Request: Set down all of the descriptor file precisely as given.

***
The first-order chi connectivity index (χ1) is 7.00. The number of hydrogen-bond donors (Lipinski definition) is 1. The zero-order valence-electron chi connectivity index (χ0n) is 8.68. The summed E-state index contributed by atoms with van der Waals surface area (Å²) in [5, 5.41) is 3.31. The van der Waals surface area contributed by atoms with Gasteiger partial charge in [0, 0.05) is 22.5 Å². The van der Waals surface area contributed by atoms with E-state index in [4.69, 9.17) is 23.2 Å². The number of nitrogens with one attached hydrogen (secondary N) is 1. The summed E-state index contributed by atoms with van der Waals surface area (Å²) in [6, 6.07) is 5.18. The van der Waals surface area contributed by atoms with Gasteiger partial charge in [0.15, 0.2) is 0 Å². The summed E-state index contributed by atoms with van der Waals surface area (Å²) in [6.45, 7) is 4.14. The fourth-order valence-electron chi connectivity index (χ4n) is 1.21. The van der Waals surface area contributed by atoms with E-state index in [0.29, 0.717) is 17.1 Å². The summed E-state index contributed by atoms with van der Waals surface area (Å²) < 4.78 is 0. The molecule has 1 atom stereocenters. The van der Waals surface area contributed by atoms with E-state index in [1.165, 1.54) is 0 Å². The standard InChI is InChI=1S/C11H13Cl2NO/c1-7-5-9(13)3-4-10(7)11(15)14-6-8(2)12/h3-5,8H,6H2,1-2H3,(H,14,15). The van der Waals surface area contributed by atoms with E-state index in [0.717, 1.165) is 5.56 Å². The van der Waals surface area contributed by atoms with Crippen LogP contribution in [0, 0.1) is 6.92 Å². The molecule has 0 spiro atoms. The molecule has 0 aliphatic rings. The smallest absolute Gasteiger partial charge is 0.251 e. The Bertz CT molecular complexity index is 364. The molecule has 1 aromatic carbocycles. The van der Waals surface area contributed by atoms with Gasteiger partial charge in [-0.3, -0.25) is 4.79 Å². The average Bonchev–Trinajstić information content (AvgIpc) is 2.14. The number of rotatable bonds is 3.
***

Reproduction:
The first-order chi connectivity index (χ1) is 7.00. The number of hydrogen-bond donors (Lipinski definition) is 1. The zero-order valence-electron chi connectivity index (χ0n) is 8.68. The summed E-state index contributed by atoms with van der Waals surface area (Å²) in [5, 5.41) is 3.31. The van der Waals surface area contributed by atoms with Gasteiger partial charge in [0, 0.05) is 22.5 Å². The van der Waals surface area contributed by atoms with E-state index in [4.69, 9.17) is 23.2 Å². The number of nitrogens with one attached hydrogen (secondary N) is 1. The summed E-state index contributed by atoms with van der Waals surface area (Å²) in [6, 6.07) is 5.18. The van der Waals surface area contributed by atoms with Gasteiger partial charge in [0.15, 0.2) is 0 Å². The summed E-state index contributed by atoms with van der Waals surface area (Å²) in [6.45, 7) is 4.14. The fourth-order valence-electron chi connectivity index (χ4n) is 1.21. The van der Waals surface area contributed by atoms with E-state index in [0.29, 0.717) is 17.1 Å². The summed E-state index contributed by atoms with van der Waals surface area (Å²) < 4.78 is 0. The molecule has 1 atom stereocenters. The van der Waals surface area contributed by atoms with E-state index in [1.165, 1.54) is 0 Å². The standard InChI is InChI=1S/C11H13Cl2NO/c1-7-5-9(13)3-4-10(7)11(15)14-6-8(2)12/h3-5,8H,6H2,1-2H3,(H,14,15). The van der Waals surface area contributed by atoms with E-state index in [0.717, 1.165) is 5.56 Å². The van der Waals surface area contributed by atoms with Crippen LogP contribution in [0, 0.1) is 6.92 Å². The molecule has 0 spiro atoms. The molecule has 0 aliphatic rings. The smallest absolute Gasteiger partial charge is 0.251 e. The Bertz CT molecular complexity index is 364. The molecule has 1 aromatic carbocycles. The van der Waals surface area contributed by atoms with Gasteiger partial charge in [-0.3, -0.25) is 4.79 Å². The average Bonchev–Trinajstić information content (AvgIpc) is 2.14. The number of rotatable bonds is 3.